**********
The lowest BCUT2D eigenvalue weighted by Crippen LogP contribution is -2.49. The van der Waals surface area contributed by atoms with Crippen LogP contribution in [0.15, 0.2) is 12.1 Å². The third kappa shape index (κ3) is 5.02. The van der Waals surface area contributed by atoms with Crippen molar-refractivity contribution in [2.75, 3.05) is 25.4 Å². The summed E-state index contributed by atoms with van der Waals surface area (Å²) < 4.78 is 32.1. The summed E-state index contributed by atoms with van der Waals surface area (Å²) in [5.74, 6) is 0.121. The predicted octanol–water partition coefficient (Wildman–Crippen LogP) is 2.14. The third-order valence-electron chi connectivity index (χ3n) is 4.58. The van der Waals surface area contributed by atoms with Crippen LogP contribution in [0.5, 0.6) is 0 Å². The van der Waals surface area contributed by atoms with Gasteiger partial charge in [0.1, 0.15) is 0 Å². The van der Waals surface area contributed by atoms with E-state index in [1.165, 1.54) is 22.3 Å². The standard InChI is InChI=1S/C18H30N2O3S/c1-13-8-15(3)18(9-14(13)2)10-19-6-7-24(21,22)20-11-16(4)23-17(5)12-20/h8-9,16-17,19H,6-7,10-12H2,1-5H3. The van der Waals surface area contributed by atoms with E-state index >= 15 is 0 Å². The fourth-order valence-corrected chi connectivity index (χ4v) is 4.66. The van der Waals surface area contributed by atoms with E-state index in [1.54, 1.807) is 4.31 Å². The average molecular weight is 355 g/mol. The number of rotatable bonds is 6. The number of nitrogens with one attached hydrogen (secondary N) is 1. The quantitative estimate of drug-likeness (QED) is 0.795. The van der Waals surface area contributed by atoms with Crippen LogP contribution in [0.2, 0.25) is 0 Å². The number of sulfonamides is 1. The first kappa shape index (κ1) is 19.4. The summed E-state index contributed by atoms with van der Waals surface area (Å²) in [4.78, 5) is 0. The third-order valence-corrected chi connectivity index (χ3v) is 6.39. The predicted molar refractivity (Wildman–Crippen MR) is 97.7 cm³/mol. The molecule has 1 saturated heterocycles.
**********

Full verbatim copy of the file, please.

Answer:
The lowest BCUT2D eigenvalue weighted by Crippen LogP contribution is -2.49. The van der Waals surface area contributed by atoms with Crippen LogP contribution in [0.15, 0.2) is 12.1 Å². The third kappa shape index (κ3) is 5.02. The van der Waals surface area contributed by atoms with Crippen molar-refractivity contribution in [2.75, 3.05) is 25.4 Å². The summed E-state index contributed by atoms with van der Waals surface area (Å²) < 4.78 is 32.1. The summed E-state index contributed by atoms with van der Waals surface area (Å²) in [5.74, 6) is 0.121. The predicted octanol–water partition coefficient (Wildman–Crippen LogP) is 2.14. The third-order valence-electron chi connectivity index (χ3n) is 4.58. The van der Waals surface area contributed by atoms with Crippen LogP contribution in [0.5, 0.6) is 0 Å². The van der Waals surface area contributed by atoms with Gasteiger partial charge in [0.1, 0.15) is 0 Å². The van der Waals surface area contributed by atoms with E-state index in [1.165, 1.54) is 22.3 Å². The standard InChI is InChI=1S/C18H30N2O3S/c1-13-8-15(3)18(9-14(13)2)10-19-6-7-24(21,22)20-11-16(4)23-17(5)12-20/h8-9,16-17,19H,6-7,10-12H2,1-5H3. The van der Waals surface area contributed by atoms with E-state index >= 15 is 0 Å². The fourth-order valence-corrected chi connectivity index (χ4v) is 4.66. The van der Waals surface area contributed by atoms with E-state index in [1.54, 1.807) is 4.31 Å². The average molecular weight is 355 g/mol. The number of rotatable bonds is 6. The number of nitrogens with one attached hydrogen (secondary N) is 1. The quantitative estimate of drug-likeness (QED) is 0.795. The van der Waals surface area contributed by atoms with Crippen LogP contribution in [0.2, 0.25) is 0 Å². The number of sulfonamides is 1. The first kappa shape index (κ1) is 19.4. The summed E-state index contributed by atoms with van der Waals surface area (Å²) in [4.78, 5) is 0. The third-order valence-corrected chi connectivity index (χ3v) is 6.39. The predicted molar refractivity (Wildman–Crippen MR) is 97.7 cm³/mol. The molecule has 1 saturated heterocycles.